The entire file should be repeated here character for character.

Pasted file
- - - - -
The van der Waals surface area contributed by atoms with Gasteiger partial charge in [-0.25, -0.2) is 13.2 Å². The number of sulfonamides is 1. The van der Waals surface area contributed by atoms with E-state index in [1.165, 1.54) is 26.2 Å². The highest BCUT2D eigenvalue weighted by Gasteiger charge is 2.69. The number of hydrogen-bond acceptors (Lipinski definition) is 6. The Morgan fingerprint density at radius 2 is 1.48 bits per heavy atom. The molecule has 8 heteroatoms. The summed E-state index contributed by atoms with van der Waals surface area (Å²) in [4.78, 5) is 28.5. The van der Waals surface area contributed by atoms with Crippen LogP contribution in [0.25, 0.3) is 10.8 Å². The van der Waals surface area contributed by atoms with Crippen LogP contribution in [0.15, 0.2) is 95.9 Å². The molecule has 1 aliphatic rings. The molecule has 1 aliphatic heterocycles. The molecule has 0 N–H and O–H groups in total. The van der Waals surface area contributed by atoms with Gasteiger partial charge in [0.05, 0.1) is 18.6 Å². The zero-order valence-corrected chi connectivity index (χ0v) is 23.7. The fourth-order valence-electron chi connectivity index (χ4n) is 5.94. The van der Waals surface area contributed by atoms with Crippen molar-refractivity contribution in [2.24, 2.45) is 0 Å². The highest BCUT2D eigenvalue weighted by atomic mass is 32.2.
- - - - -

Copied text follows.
The van der Waals surface area contributed by atoms with Gasteiger partial charge in [-0.25, -0.2) is 13.2 Å². The number of sulfonamides is 1. The van der Waals surface area contributed by atoms with E-state index in [1.165, 1.54) is 26.2 Å². The highest BCUT2D eigenvalue weighted by Gasteiger charge is 2.69. The number of hydrogen-bond acceptors (Lipinski definition) is 6. The Morgan fingerprint density at radius 2 is 1.48 bits per heavy atom. The molecule has 8 heteroatoms. The summed E-state index contributed by atoms with van der Waals surface area (Å²) in [4.78, 5) is 28.5. The van der Waals surface area contributed by atoms with Crippen LogP contribution in [0.25, 0.3) is 10.8 Å². The van der Waals surface area contributed by atoms with Crippen LogP contribution in [0.15, 0.2) is 95.9 Å². The molecule has 1 aliphatic rings. The molecule has 1 aliphatic heterocycles. The molecule has 0 N–H and O–H groups in total. The van der Waals surface area contributed by atoms with Gasteiger partial charge in [0.05, 0.1) is 18.6 Å². The zero-order valence-corrected chi connectivity index (χ0v) is 23.7. The fourth-order valence-electron chi connectivity index (χ4n) is 5.94. The van der Waals surface area contributed by atoms with Crippen molar-refractivity contribution in [2.24, 2.45) is 0 Å². The highest BCUT2D eigenvalue weighted by atomic mass is 32.2.